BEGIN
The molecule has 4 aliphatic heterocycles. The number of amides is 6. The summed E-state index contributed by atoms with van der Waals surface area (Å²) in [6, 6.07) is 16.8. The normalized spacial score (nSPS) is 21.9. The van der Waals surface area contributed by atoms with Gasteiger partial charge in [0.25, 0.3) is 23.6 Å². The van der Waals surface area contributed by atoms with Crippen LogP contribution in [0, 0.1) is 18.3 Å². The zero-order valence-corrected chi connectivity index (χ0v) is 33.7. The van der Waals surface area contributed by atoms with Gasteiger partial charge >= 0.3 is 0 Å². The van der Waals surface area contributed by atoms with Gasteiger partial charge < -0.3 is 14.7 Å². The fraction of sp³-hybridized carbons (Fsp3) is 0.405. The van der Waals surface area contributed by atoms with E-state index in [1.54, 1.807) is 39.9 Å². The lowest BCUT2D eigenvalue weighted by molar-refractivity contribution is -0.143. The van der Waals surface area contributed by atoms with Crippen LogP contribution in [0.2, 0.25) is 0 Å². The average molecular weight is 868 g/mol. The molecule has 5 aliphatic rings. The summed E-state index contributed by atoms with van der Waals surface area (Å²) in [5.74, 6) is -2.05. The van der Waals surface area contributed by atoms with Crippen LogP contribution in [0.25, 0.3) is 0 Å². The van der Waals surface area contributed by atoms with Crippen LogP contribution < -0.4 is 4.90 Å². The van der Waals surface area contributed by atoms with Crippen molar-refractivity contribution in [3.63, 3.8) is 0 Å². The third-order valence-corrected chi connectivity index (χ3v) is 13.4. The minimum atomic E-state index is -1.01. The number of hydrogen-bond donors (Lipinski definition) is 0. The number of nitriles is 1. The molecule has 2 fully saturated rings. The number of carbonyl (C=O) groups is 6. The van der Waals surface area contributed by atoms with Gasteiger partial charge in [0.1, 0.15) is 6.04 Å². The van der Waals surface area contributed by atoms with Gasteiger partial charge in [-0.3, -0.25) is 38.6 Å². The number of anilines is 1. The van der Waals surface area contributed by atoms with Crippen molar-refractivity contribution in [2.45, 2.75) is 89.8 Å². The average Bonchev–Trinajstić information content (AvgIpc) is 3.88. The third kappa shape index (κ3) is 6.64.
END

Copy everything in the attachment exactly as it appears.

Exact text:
The molecule has 4 aliphatic heterocycles. The number of amides is 6. The summed E-state index contributed by atoms with van der Waals surface area (Å²) in [6, 6.07) is 16.8. The normalized spacial score (nSPS) is 21.9. The van der Waals surface area contributed by atoms with Gasteiger partial charge in [0.25, 0.3) is 23.6 Å². The van der Waals surface area contributed by atoms with Crippen LogP contribution in [0, 0.1) is 18.3 Å². The zero-order valence-corrected chi connectivity index (χ0v) is 33.7. The van der Waals surface area contributed by atoms with Gasteiger partial charge >= 0.3 is 0 Å². The van der Waals surface area contributed by atoms with Gasteiger partial charge < -0.3 is 14.7 Å². The fraction of sp³-hybridized carbons (Fsp3) is 0.405. The van der Waals surface area contributed by atoms with E-state index in [1.54, 1.807) is 39.9 Å². The lowest BCUT2D eigenvalue weighted by molar-refractivity contribution is -0.143. The van der Waals surface area contributed by atoms with Crippen LogP contribution in [0.2, 0.25) is 0 Å². The average molecular weight is 868 g/mol. The molecule has 5 aliphatic rings. The summed E-state index contributed by atoms with van der Waals surface area (Å²) in [5.74, 6) is -2.05. The van der Waals surface area contributed by atoms with Crippen LogP contribution in [0.25, 0.3) is 0 Å². The van der Waals surface area contributed by atoms with Crippen LogP contribution < -0.4 is 4.90 Å². The van der Waals surface area contributed by atoms with Crippen molar-refractivity contribution in [3.63, 3.8) is 0 Å². The third-order valence-corrected chi connectivity index (χ3v) is 13.4. The minimum atomic E-state index is -1.01. The number of hydrogen-bond donors (Lipinski definition) is 0. The number of nitriles is 1. The molecule has 2 fully saturated rings. The number of carbonyl (C=O) groups is 6. The van der Waals surface area contributed by atoms with Gasteiger partial charge in [0.1, 0.15) is 6.04 Å². The van der Waals surface area contributed by atoms with Gasteiger partial charge in [-0.3, -0.25) is 38.6 Å². The number of anilines is 1. The van der Waals surface area contributed by atoms with Crippen molar-refractivity contribution in [2.45, 2.75) is 89.8 Å². The average Bonchev–Trinajstić information content (AvgIpc) is 3.88. The third kappa shape index (κ3) is 6.64.